The serene room at MUANG THAI–white linens, dim lighting, and a single silk flower on each table–is the perfect backdrop for chef-owner Sirihathai Patkadee’s delicate fare. While the extensive menu is full of familiar offerings like satay, beef salad, tom yum, and pad see eiw, it’s Patkadee’s original concoctions that are most alluring. Pad paey sean, for instance, combines stir-fried shrimp, chicken, pork, baby corn, pea pods, and napa cabbage with clear bean thread noodles in a savory brown sauce. Pad mee is a great meatless choice: thin rice noodles stir-fried with tofu, bean sprouts, and onions in a red bean sauce and topped with scrambled eggs. There are also a few American-sounding options, pad macaroni and spaghetti ki-mao, that are actually “the most popular dishes in Thailand today,” says Patkadee. The most subtly flavored and beautifully presented preparation is the clay pot full of greenlip mussels, steamed in an aromatic broth of lemongrass, Thai basil, and galangal. Portions are big enough to share, but why bother when prices hover in the $7 range? It’s BYO to boot. Don’t pass on the sublime warm bananas in coconut milk for dessert; a $5.95 lunch special includes an entree or noodle dish plus soup and an appetizer. Muang Thai is at 4943 N. Damen, 773-506-8059.

Despite the rumble of the el overhead and the unappetizing sample plates arranged on a table just inside the door, pan-Asian newcomer SATAY is worth a visit. Head past the small front area and through the bottleneck hallway and you’ll find a spacious, stylish back room where chartreuse walls, recessed lights, nicely spaced tables, and New Age music create an inviting place to eat. A range of influences shows up in every category on the menu: appetizers include chive dumplings in sweet soy sauce, chicken or vegetable gyoza, and tofu satay, while soups range from vegetable-miso to Thai coconut to a hot-and-sour variety that’s chock-full of eggs, tofu, and veggies. Spicy ground-chicken salad is brimming with fresh mint, shredded carrots, red onion, and Thai basil. A grilled salmon dish in the “chef’s specialties” section came on a bed of sauteed cabbage with grilled vegetables, grapes, and rice in a sauce of red curry and coconut milk. To drink, there’s a range of freshly squeezed juices (orange, carrot, or apple), smoothies, and dairy-free freezes (with or without tapioca “bubbles”) in flavors like watermelon, lychee, and green tea. Definitely a cut above the average neighborhood Thai eatery, this place will likely draw patrons from neighboring Penny’s. Satay is at 936 W. Diversey, 773-477-0100.

Yet another steak house hits the Gold Coast. GROTTO has an Italian slant, serving a variety of pasta dishes plus appetizers like calamari (grilled or fried), scampi in puff pastry, and bruschetta. The space (formerly home to Palette’s) is enormous, with three dining rooms wrapped around a glassed-in courtyard. In the front room is a long bar equipped with a row of overhead TVs; additional plasma screens are clipped onto the ends of the adjacent leather couches so patrons won’t miss a play on their way to a table or the rest rooms. The music is vintage 70s, the creamy moss walls are decorated with mirrors, and the overall feeling is one of glamorized banquet room, though it’s made more attractive by the huge green plants in the courtyard, visible through floor-to-ceiling windows. Aside from the Italian dishes there’s a predictable lineup of steaks and chops, from a bone-in 18-ounce filet mignon to a 22-ounce porterhouse to a Sicilian-style 16-ounce veal chop in a balsamic glaze. Fish dishes include mahimahi with capers and olives in a white wine sauce and broiled whitefish with lemon sauce. Prices are standard for the area, with hardly an entree under $20. The wine list is limited but has several affordable American bottles. Grotto is at 1030 N. State, 312-280-1005.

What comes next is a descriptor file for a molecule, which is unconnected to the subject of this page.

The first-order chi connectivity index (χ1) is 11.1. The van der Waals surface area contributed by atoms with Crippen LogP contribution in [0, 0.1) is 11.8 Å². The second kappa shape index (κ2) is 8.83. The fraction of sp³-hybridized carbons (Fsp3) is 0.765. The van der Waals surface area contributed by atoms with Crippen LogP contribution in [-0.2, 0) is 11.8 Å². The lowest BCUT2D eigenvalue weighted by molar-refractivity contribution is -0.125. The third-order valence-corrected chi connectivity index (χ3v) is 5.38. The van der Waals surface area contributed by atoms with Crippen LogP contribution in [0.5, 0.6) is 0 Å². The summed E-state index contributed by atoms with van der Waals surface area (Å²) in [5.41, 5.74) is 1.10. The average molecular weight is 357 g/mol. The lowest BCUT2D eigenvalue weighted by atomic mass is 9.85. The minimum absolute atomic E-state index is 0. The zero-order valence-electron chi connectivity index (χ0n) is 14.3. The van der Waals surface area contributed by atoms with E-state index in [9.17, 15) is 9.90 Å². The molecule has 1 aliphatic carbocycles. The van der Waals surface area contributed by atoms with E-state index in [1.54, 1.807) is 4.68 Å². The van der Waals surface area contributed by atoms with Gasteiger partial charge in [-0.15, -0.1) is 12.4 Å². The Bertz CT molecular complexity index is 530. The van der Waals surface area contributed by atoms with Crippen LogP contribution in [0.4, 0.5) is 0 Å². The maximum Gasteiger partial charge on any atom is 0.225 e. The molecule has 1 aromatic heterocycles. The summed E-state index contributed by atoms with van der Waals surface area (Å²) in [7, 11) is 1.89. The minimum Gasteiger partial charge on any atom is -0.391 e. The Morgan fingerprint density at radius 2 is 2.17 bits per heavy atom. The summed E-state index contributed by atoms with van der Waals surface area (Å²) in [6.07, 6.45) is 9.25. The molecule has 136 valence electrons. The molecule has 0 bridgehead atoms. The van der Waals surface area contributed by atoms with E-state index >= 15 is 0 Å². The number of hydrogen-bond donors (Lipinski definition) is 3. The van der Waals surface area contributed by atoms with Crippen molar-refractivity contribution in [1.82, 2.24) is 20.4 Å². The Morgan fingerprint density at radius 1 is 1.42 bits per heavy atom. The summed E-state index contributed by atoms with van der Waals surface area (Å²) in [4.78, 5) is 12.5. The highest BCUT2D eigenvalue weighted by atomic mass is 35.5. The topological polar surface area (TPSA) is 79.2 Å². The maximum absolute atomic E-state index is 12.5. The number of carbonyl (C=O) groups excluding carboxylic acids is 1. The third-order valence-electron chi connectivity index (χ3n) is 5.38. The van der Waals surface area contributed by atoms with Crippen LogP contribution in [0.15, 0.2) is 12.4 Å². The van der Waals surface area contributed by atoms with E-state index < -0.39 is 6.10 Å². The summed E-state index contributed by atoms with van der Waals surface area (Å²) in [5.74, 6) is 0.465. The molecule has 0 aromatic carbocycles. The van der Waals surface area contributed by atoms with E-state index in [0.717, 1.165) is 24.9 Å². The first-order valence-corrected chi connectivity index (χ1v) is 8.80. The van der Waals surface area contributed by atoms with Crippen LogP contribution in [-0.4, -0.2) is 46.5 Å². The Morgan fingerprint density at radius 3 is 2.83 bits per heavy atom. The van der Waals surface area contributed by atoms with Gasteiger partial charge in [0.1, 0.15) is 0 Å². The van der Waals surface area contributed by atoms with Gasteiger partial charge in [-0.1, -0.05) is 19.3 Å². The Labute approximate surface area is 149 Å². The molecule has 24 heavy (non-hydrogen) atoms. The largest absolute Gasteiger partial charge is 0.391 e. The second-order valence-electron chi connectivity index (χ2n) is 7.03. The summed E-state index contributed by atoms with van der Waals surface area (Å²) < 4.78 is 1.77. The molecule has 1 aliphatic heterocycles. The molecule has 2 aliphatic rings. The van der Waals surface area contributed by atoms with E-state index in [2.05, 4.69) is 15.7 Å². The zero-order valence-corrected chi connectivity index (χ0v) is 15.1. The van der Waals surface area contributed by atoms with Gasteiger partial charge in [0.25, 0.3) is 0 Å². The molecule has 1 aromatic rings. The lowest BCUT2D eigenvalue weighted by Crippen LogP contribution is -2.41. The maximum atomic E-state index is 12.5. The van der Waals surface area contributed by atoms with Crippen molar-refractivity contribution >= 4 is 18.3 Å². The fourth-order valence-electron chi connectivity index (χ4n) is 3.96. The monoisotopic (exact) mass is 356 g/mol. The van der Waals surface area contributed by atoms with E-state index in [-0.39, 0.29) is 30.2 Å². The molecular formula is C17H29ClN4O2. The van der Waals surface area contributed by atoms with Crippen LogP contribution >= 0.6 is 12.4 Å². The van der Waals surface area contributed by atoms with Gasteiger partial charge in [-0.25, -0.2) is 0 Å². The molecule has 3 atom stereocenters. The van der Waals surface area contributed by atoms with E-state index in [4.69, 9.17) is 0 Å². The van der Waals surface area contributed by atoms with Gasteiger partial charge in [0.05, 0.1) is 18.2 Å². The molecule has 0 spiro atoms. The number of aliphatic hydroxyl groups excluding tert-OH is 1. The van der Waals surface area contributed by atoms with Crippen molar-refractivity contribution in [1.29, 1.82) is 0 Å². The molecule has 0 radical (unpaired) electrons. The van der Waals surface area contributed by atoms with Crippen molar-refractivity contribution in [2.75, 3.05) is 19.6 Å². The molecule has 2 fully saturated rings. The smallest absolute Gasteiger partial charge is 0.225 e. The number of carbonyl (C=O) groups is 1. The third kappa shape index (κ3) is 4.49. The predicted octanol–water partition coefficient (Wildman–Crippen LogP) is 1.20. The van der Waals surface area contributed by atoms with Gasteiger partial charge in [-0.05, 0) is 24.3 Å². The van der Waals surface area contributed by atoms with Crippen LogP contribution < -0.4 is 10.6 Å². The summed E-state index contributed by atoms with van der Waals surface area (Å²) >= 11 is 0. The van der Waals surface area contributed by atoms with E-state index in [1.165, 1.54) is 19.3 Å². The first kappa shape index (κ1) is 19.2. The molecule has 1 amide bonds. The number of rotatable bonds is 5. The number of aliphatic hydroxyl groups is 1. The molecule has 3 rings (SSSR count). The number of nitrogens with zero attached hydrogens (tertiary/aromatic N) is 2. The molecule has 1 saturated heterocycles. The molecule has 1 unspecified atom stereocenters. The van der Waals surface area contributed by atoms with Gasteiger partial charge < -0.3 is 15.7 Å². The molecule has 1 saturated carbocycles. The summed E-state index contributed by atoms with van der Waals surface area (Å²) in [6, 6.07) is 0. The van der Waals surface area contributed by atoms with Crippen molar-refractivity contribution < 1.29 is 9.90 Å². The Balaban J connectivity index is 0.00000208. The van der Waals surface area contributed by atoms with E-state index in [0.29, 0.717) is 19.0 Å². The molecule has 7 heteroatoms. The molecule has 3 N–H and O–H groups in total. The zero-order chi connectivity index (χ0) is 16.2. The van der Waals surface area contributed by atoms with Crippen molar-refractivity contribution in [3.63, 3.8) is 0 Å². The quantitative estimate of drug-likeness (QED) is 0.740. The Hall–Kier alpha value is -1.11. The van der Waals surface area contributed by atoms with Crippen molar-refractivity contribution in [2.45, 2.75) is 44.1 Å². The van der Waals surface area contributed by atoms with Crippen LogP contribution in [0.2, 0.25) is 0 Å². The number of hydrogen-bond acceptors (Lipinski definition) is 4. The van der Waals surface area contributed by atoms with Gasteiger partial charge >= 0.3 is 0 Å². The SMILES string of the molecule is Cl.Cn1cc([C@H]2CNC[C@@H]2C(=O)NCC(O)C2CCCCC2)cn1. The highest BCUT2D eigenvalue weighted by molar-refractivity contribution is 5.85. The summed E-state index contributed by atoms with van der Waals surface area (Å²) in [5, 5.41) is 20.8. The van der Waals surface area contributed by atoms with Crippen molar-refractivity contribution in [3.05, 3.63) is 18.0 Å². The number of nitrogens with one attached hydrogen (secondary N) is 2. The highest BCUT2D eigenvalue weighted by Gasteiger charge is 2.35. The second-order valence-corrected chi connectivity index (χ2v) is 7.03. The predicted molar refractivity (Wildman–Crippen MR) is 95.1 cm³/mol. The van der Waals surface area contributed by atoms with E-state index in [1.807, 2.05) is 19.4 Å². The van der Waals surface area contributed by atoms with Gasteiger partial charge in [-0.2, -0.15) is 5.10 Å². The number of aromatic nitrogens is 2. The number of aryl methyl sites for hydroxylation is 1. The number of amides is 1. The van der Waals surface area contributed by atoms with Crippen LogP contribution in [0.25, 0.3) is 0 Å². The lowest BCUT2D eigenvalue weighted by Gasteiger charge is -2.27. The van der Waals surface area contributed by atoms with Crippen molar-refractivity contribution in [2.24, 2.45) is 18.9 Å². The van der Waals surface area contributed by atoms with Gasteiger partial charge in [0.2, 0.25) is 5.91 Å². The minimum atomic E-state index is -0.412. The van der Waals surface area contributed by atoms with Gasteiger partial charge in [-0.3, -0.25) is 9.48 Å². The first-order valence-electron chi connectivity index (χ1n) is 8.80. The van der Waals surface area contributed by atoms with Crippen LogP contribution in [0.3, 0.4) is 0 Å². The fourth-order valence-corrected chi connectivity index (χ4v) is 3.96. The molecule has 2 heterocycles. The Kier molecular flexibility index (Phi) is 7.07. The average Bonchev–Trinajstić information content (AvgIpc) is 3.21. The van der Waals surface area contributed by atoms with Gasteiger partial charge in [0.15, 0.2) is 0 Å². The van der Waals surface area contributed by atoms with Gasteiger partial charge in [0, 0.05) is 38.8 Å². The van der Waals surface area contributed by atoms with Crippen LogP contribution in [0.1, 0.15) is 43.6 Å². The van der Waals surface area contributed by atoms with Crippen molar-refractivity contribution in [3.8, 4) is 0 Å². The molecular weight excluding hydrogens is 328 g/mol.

A decade ago the corner of Webster and Bissell was home to breakfast favorite Ina’s Kitchen, whose proprietor now runs Ina’s on West Randolph; after several incarnations, her old restaurant has morphed into the charming enoteca (Italian wine bar) PIATTINI. The spacious front room holds a bar and banquette seating, while down a few steps is a cozy back dining room with a fireplace. Dark wood and forest green appointments make this place handsome, and the small-plate cuisine makes it budget friendly. Waiters advise ordering several items, but don’t rush into it: dishes are filling, and most come with several accompaniments, like the thin-cut lamb chops served with sauteed spinach and a risotto. Other options include a petite filet mignon, an artichoke stuffed with chicken and sun-dried tomatoes, penne arrabiata, or a refreshing arugula salad with shaved Parmesan. Daily specials are posted on a chalkboard. The wine list is surprisingly short on Italian selections, but the owners have invested in a wine-preservation system that keeps the by-the-glass selections fresh. Piattini is at 934 W. Webster, 773-281-3898.

Art accompanying story in printed newspaper (not available in this archive): photo/Cynthia Howe.